Train service users and carers

One tradition in the service user movement argues that if anyone needs training, it is those in power. Thus reasonable adjustments should be made so that disabled people can participate, conferences should employ signers so that deaf BSL users can understand, and documents should be prepared in clear language so that learning disabled people can make sense of them. For an example, see the course here that researchers at the University of Salford have developed to train academics in public involvement.

In nurse education, providing training to service users and carers risks socialising them into the culture of the provider. Here’s a radical example of training in committee skills from a mental health services consumer group that illustrates that it is not necessary to socialise people into the traditional culture. .

Bournemouth University offers this Induction Pack here to service users and carers, while the University of Warwick have decided to offer a training programme for service users and carers, with one of the six days focused on training for teaching. See the outline of the course here. Training for particular aspects of involvement can help people to participate, such as at the University of Sunderland, where service users and carers are trained in the Calgary-Cambridge approach to communication in clinical settings and how to give constructive feedback before offering feedback to student nurses.

Some broad topics are relevant for anyone, such as this online course in Equality and Diversity or online courses on Community Engagement. Neighbouring organisations that are promoting citizen participation may also run training events that will be helpful to some. For example, the Clinical Commissioning Group in Leeds offers this Patient Leadership programme, that, while it does not offer help in teaching, has many components relevant to service users and carers who contribute to nurse education.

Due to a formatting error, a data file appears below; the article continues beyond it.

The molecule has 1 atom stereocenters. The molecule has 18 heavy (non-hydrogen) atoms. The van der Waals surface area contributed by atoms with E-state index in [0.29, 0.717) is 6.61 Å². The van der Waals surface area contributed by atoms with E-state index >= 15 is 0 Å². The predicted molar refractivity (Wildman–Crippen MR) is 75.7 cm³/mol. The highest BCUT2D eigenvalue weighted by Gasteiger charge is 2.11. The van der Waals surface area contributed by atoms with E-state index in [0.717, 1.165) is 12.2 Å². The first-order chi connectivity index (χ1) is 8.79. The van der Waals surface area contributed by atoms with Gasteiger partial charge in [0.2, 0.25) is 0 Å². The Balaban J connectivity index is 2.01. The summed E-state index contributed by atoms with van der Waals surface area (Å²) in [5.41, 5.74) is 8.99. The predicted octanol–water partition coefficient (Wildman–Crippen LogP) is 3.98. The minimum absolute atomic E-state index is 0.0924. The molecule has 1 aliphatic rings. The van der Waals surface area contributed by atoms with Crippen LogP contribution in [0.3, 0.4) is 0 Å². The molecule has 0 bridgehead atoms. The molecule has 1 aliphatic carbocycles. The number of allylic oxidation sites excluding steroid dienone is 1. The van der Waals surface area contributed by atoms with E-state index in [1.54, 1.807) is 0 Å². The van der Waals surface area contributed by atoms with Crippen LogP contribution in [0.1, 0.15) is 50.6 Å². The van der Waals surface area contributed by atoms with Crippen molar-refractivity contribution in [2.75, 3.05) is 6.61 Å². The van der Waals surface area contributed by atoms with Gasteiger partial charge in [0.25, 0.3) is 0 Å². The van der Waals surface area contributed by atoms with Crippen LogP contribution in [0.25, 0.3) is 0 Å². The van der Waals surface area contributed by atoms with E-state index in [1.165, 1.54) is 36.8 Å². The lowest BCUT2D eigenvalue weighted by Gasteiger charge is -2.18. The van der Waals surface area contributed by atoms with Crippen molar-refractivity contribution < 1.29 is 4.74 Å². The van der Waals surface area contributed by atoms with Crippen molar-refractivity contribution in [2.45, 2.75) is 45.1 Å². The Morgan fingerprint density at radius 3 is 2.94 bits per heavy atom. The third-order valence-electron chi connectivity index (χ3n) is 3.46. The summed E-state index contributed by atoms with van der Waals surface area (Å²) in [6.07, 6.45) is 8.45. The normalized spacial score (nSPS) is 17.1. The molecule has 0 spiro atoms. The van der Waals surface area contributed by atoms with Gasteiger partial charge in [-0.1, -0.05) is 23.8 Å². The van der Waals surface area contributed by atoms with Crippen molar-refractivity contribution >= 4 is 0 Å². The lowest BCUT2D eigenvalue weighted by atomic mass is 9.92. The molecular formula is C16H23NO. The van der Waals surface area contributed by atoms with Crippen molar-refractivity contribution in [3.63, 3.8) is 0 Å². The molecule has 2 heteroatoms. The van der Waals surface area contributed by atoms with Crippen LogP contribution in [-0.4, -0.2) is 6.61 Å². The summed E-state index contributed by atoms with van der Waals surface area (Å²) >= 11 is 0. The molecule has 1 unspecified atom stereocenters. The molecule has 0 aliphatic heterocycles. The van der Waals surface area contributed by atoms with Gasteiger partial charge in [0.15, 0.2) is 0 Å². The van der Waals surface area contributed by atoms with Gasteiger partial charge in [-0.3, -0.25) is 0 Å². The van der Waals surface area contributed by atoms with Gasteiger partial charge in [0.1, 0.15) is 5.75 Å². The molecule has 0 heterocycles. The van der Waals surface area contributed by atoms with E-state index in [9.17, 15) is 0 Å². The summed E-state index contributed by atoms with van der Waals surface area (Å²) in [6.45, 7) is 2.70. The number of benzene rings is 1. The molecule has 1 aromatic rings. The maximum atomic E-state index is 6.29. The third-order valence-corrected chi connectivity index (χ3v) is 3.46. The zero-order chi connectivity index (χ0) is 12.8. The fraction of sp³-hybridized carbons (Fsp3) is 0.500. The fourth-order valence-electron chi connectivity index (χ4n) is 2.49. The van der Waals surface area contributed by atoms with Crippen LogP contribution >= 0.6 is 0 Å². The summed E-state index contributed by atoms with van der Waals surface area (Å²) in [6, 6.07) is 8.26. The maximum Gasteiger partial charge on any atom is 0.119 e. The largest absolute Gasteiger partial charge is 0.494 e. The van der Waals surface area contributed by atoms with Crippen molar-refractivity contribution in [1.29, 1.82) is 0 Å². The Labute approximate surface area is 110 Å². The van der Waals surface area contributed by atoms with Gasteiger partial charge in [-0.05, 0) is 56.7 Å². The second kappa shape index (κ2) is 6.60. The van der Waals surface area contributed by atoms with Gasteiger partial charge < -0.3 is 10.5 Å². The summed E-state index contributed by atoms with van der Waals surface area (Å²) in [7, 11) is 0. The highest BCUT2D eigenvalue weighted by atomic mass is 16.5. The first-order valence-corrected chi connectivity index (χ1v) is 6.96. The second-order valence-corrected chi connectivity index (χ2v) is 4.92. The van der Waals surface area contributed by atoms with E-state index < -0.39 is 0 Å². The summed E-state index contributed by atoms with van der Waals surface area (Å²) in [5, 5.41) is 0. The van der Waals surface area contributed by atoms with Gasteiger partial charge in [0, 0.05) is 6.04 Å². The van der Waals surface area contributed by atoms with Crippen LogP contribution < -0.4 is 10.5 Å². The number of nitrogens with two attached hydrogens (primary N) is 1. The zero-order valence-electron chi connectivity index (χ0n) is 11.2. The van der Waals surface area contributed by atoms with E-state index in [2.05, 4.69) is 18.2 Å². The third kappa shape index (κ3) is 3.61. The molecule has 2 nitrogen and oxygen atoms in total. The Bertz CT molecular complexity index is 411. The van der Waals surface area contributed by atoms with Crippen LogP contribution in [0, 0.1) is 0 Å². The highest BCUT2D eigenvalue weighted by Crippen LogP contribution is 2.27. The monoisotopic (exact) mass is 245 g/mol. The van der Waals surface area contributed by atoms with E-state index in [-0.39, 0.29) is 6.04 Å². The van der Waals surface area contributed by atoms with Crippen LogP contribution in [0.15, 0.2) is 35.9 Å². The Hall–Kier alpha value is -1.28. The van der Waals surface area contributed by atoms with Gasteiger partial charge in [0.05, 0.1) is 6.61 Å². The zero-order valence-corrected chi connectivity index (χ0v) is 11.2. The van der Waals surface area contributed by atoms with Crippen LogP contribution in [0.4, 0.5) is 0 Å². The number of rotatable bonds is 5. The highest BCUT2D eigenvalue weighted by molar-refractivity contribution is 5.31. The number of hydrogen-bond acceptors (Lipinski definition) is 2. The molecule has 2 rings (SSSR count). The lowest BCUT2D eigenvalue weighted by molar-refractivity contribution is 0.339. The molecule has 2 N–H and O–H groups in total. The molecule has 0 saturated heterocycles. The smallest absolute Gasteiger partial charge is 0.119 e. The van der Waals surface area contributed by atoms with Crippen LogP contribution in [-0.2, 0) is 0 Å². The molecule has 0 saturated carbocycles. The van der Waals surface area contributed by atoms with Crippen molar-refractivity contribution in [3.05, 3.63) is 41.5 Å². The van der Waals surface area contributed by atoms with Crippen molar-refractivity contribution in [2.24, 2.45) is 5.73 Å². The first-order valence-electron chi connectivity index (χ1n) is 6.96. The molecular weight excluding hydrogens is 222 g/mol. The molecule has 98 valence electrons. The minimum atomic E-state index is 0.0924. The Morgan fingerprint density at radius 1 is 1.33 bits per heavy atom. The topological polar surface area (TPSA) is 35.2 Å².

Service users and carers should be involved in designing the training – especially people who have been involved for some time, as they will know best what is needed. Clarity about the admission requirements for the training event (academic background, knowledge of nurse education, concentration, literacy etc), and for the task that the trained people will be expected to undertake, will really help people to decide for themselves whether they wish to participate.

It is frustrating for people to be trained and then find that they are not invited to do anything with what they have learnt, so the number of people trained and the proximity in time to the involvement opportunity need to be carefully planned.

Where service users and carers are required to undertake ‘mandatory’ training on a subject such as equalities or data protection, then joining in with staff in the same event will help people feel that they are a real part of the organisation.

Examples

  • Training on equality and diversity is mandatory before service users do anything at the University of Lincoln
  • At the University of Hertfordshire, Viewpoint supplies service users and carers who have attained the City & Guilds 6502 Level 3 in Education and Training.
  • Service users and carers have access to the university library at De Montfort University and Bucks New University.
  • Staff in-house lectures and the short course programme are open to service users and carers at De Montfort University, the University of Nottingham and the University of Central Lancashire
  • At Bucks New University, the University Registry Department has trained service users and carers in preparation for their involvement in Fitness to Practice Panels.
  • At the University of Leeds, a service user and a staff member have worked together to deliver a training session to service users and carers on how to use one’s personal story to achieve learning outcomes.
  • At De Montfort University, Patient Advisers are trained in how to prepare teaching sessions, manage a class and deal with disruption.
  • To avoid depersonalisation, where the service user or carer tells their story so often that it loses its potency for the person themselves, the University of Leeds will sometimes ask people to tell it to camera and then use it in digital format instead.
  • Cooper & Spencer-Dawe (2006) report on how they trained service users and carers in working with co-facilitators.